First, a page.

Institute for War and Peace Reporting | Giving Voice, Driving Change
Kurds Find Northern Resettlement Tough
Hundreds of Kurdish families who fled from Iraq’s Sunni triangle earlier this year say they have had a hard time resettling in the northern Kurdish areas – but they have no plans to go back to towns like Fallujah where they faced threats from extremists.
Karim Abdul-Rahma is one of many Kurds displaced in the first round of fighting in the Sunni Arab city of Fallujah in spring 2004.
“When our house in Fallujah was half-destroyed by an insurgent mortar attack, we packed up and moved to Kurdistan,” he told IWPR.
After the family moved north, their eldest son was killed in a car crash as he followed them north.
Now Abdul-Rahma has no plans to return to his old home in the south.
“We only planned to leave for three months so as to let things settle down,” he explained. “But we won’t go back now, no matter what happens. Even though I can’t find a job here, at least we are safe.”
Most of the families who have fled Fallujah in the past few months see no way back because they felt so intimidated there, and plan to stay on in the Kurdish region.
Said Majid Majeed told IWPR, “We felt completely alienated. After living in fear of Saddam for 25 years, suddenly we were being threatened by Islamic militants instead.”
Majeed sold his house in Fallujah for less than its market value and bought a property in the town of Kalar, south of Sulaimaniyah, where he and his family now intend to stay.
Families like these were originally forced out of their Kurdish homeland by the Baathists in the Seventies, following the collapse of a long-running Kurdish revolt. Their homes were confiscated and they were sent to live in camps around Ramadi and Fallujah.
While most still speak Kurdish and consider themselves true Kurds, they have received a less than warm welcome since returning to their region of origin. Instead of greeting them as fellow-Kurds, local people have treated them with suspicion, addressing them in Arabic rather than Kurdish.
Majeed’s wife says the famility have received no help from the local authorities since they arrived. As it is too dangerous for them to go back to Fallujah to collect the food rations due to them, they are struggling to make ends meet.
“My husband can’t get a job. Things aren’t great here either,” she concluded.
Nevertheless, since the Abdul-Rahma and Majeed families have been able to buy homes, they are in a better position than many other Kurdish refugees from the Sunni triangle.
Some 26 families who fled Ramadi several months ago are still living in a makeshift camp on the Banabora plain close to the Iranian border. Living conditions are poor, and the lack of adequate sanitation leads to frequent outbreaks of typhoid and diarrhea.
Twelve-year-old Pshtiwan Salih was in sixth grade at a Ramadi primary school when his family left the town. He has not attended school since he was displaced to the Kurdish region. “I hate it here,” he said. “We live in tents, we’ve got no school to go to and we’ve all been sick. My kidneys hurt all the time.”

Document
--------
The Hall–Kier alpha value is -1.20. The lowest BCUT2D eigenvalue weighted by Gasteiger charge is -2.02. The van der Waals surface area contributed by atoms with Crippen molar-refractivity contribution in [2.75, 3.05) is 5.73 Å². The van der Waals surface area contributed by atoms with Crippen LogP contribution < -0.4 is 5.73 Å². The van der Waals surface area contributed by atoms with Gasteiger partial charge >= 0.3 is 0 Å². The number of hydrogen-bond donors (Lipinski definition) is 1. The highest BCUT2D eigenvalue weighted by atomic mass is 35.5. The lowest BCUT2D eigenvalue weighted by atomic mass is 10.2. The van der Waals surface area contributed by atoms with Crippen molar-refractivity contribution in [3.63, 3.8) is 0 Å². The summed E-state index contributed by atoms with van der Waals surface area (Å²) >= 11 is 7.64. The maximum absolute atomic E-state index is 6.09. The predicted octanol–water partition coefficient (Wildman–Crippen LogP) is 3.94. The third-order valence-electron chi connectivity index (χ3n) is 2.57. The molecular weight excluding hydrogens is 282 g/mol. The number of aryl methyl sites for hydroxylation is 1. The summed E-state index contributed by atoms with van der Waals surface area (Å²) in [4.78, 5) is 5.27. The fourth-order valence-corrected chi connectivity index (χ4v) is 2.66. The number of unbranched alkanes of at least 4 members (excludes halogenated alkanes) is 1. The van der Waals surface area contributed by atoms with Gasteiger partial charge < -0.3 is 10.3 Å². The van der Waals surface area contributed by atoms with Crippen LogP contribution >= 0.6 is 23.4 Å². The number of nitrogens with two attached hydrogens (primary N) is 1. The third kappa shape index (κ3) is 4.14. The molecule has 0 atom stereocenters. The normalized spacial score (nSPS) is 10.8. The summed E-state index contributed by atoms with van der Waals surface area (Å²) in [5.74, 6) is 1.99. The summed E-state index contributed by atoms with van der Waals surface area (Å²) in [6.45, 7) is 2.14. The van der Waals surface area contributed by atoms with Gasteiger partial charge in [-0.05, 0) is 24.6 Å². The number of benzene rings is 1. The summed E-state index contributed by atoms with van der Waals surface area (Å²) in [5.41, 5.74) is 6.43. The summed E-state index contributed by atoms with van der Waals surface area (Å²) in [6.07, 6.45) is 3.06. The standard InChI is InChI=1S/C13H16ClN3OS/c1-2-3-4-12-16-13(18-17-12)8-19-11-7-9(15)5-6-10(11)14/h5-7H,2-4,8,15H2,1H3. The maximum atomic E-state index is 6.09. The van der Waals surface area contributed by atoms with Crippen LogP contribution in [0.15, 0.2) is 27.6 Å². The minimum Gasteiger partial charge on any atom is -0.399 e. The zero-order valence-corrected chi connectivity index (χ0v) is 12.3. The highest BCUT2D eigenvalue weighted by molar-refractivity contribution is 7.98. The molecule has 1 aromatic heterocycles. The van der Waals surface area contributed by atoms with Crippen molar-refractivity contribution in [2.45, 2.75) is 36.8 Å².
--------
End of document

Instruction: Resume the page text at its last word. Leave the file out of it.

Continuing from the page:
One of the adult refugees in the camp, Azim Muhammed, says that while things may be bad there, the families had no choice but to leave Ramadi, “We were receiving death threats from Arab extremists there. They said that we were cooperating with the United States, and that killing a Kurd was the same as killing an American.”
Hamza Muhammed is just 15 and by rights he should be at school, but instead he travels to the nearby town of Darbandikhan every day to work in the municipal administration.
“We thought that if we went to Kurdistan our lives would be better. We were driven out of our homes because we were Kurds, but nobody here wants to know us,” he said.
With no school to go to, many other children spend their days making the long walk to the Sirwan river to collect water for their families. Two children from the camp have already drowned in the river while trying to fill jerry-cans.
Abdulla Garmian, a representative from the Kurdish regional government’s human right ministry in Sulaimaniyah, made it was clear that the priority was to help survivors of the Anfal – the Baathist regime’s genocidal attacks against the Kurds - and only then would his office turn to the other task with which it is charged: helping displaced people.
Garmian said the authorities were working with United Nations agencies and the International Committee of the Red Cross to help some of the refugee families, but warned, “Our priority is still to deal with people affected by the Anfal. Once they are taken care of, we will be able to help the families from Fallujah and Ramadi.”
But for Ramadi refugee Muhammed Salih and others in the Banabora camp, that assistance might come too late.
“If they don’t help us soon, the cold and rain are going to make conditions here even worse. We can’t spend the winter living in tents with children who are already sick,” said Salih.
Wirya Hama-Tahir and Amanj Khalil are IWPR trainees.
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